Table 2. Blinatumomab-related AEs

AE, %

Cycle 1

Cycle 2

Cycle 3

CRS

12

7

7

Seizure

3

1

1

Other neurotoxicity

19

9

5

AE, adverse event; CRS, cytokine release syndrome.
*Data from Brown.1

Efficacy analysis

  • Overall, 88% of observed DFS events were second relapses, 11% were deaths in complete remission, and one was attributed to a secondary malignant neoplasm.
  • While there were fewer events in the blinatumomab arm (standard chemotherapy arm: 47; blinatumomab arm: 37) the difference in DFS did not meet the prespecified efficacy Z value.
  • With a median follow-up of 2.9 years, 4-year DFS was 48.2 ± 6.0% for standard chemotherapy vs. 61.2 ± 5.5% for blinatumomab (p = 0.154).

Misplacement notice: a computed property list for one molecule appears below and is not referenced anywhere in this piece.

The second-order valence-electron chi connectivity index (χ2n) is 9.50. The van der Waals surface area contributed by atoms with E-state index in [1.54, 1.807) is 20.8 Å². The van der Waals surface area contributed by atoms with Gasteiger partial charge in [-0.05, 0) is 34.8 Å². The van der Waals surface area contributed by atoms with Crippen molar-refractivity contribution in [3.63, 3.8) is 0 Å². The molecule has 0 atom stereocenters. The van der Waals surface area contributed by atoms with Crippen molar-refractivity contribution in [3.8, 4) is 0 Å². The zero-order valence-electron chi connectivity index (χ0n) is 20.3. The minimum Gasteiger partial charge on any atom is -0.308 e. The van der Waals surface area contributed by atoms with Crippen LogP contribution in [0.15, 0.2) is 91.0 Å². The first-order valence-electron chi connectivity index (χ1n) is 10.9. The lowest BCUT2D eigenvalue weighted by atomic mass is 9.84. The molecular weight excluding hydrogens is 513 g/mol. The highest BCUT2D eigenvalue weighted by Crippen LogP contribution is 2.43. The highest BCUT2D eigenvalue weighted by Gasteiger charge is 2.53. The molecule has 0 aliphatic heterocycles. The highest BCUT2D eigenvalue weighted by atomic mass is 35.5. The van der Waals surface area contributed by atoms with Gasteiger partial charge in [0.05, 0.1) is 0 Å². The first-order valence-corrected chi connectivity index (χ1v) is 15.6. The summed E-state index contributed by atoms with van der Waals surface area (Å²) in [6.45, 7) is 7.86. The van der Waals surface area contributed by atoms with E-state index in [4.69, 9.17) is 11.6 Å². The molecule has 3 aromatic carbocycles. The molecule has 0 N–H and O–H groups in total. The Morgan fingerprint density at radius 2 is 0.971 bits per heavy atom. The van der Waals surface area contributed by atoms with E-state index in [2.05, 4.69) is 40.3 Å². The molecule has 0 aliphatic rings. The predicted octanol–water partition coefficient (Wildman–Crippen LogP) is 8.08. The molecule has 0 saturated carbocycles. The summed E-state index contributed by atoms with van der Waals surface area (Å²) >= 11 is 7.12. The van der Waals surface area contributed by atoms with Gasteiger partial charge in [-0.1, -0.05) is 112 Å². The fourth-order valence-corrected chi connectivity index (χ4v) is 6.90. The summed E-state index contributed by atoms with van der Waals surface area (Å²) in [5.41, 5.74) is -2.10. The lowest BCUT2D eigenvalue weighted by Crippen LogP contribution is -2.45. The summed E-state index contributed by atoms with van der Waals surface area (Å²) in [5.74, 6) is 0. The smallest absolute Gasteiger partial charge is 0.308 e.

• The 4-year OS did not significantly differ between the arms (91.6 ± 3.0% for blinatumomab vs 83.3 ± 4.5% for standard chemotherapy; p = 0.096).

Stratified analysis

Striking differences in DFS and blinatumomab efficacy were noted according to site of first relapse. Table 3 compares the difference between the efficacy of blinatumomab for BM ± EM vs iEM relapse.

Table 3. DFS events by the site of first relapse*

 

BM ± EM

IEM

DFS events, n

Standard
chemotherapy
arm (n = 87)

Blinatumomab
arm (n = 87)

Standard
chemotherapy
arm (n = 41)

Blinatumomab
arm (n = 40)

No events

62

73

19

17

Secondary
relapse

22

12

19

21

SMN

0

0

0

1

Deaths

3

2

3

1

BM, blood marrow; DFS, disease-free survival; EM, extramedullary; IEM, isolated extramedullary; SMN, second malignant neoplasm.

*Data from Brown.1

  • Second relapse rates were markedly higher for iEM relapses compared to BM relapses (46% and 43% for iEM relapse vs 25% and 14% for BM ± EM relapse in the standard chemotherapy and blinatumomab arms, respectively).